We weren’t a part of jazz, we thought. things of this music are no longer signifi-
To be ignorant was considered to be a plus… cant…now I’m going to teach you some-
philosophically, I didn’t understand the importance thing about playing it, my authority as a
teacher is seriously undermined.
of knowledge. ”
JI: Absolutely. The foundation and the his-
tory is the essential part of being able to
move forward.
had gone through high school band pro- able to play, it’s not because of school-
grams. They had taken lessons. Even Dizzy, learning. It’s because of the way the institu- WM: Right. These are all things that we’ll
as a professional, took lessons from Joe tions are teaching them. Many times they straighten out as we become more intelli-
Custad who was playing first trumpet in the teach a student stuff like what scales to play gent about how we educate. We’ll begin to
St. Louis Symphony. All the great programs on chords. That stuff has absolutely nothing identify that the reason we’re not success-
that all the great musicians came through. I to do with learning how to play. They ful, many times, with producing students of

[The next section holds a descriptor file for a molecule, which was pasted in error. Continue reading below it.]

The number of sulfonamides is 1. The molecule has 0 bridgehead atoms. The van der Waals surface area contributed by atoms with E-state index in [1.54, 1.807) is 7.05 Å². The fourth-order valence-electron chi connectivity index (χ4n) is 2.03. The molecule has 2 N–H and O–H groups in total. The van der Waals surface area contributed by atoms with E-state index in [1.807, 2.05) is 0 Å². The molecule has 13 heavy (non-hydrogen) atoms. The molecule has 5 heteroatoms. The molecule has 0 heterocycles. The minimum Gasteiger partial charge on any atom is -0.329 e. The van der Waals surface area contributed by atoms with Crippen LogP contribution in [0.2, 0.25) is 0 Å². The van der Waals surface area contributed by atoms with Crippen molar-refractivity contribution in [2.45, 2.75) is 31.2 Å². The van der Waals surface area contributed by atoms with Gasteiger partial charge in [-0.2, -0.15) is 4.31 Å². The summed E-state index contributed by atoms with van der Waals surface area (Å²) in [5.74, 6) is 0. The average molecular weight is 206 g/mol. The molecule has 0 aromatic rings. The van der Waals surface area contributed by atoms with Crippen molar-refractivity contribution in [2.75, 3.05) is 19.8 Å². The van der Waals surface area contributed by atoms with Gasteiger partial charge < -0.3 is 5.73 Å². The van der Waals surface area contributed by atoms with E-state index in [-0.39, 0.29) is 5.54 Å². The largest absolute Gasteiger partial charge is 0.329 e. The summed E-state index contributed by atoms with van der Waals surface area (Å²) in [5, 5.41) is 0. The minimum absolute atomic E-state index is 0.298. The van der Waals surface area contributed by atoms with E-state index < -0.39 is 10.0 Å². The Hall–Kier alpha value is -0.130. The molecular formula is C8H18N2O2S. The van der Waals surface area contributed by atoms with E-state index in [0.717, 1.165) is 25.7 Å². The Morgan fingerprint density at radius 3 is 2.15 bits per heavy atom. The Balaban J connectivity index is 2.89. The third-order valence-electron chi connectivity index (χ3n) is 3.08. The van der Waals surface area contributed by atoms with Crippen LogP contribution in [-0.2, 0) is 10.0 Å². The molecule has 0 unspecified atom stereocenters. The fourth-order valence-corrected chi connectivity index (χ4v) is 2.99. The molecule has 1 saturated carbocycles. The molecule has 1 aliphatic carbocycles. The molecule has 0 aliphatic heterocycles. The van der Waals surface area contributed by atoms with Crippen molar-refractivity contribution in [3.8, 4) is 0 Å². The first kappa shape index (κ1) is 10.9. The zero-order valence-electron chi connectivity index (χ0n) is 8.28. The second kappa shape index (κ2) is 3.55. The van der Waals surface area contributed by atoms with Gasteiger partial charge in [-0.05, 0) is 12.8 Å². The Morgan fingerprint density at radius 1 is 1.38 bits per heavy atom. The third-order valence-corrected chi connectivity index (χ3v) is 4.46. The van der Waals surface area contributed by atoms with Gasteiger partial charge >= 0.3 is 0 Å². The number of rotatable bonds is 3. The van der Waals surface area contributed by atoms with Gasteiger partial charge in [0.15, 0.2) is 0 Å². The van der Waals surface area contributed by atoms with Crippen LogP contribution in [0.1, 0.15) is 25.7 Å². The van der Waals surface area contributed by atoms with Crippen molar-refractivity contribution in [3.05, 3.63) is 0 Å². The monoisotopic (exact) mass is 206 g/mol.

actually am interested in, with our education should be teaching a melodic basis and the a high quality is because we’re teaching the
department, developing a brochure on the meaning of the swing rhythm. Things that material incorrectly, not because of the fact
education of the great jazz musicians. Be- have much more significance to our way of of education. I think for jazz musicians, the
cause one of the great misconceptions about playing. bandstand, the jam session are also impor-
the music is the kind of Louis Armstrong tant. A lot of time hustling is important—go
model or the Duke Ellington model—even JI: I agree. I think another part of it too is out and hustle your gig. There are a lot of
though Duke did have theoretical education everyone taking responsibility, no matter kids who come up who create their own
with piano lessons and things like that. I how young one is, to be able to learn and opportunities. I’m thinking of people like
think a lot of times people think that that is determine some sort of responsible direction Eric Lewis and Ali Jackson, Brandon Lee.
the typical jazz musician’s story and it’s and path, even if somebody’s not handing it A lot of the younger musicians on the scene,
not. Coltrane went to the Ornstein School of to you on a silver platter. they grew up playing in clubs in their re-
Music. We could go on and on. I think (Continued on page 20)

To Advertise CALL: 212-889-0853 Jazz Improv ® Magazine’s New York Jazz Guide  December 2006 19
spective cities and they continue to make jobs since I was eight years old, so I wasn’t mind is focused on that. I grew up with a lot
things happen. I know I go to clubs some- looking to be hollering and screaming like a of brothers in my house; a lot of noise. I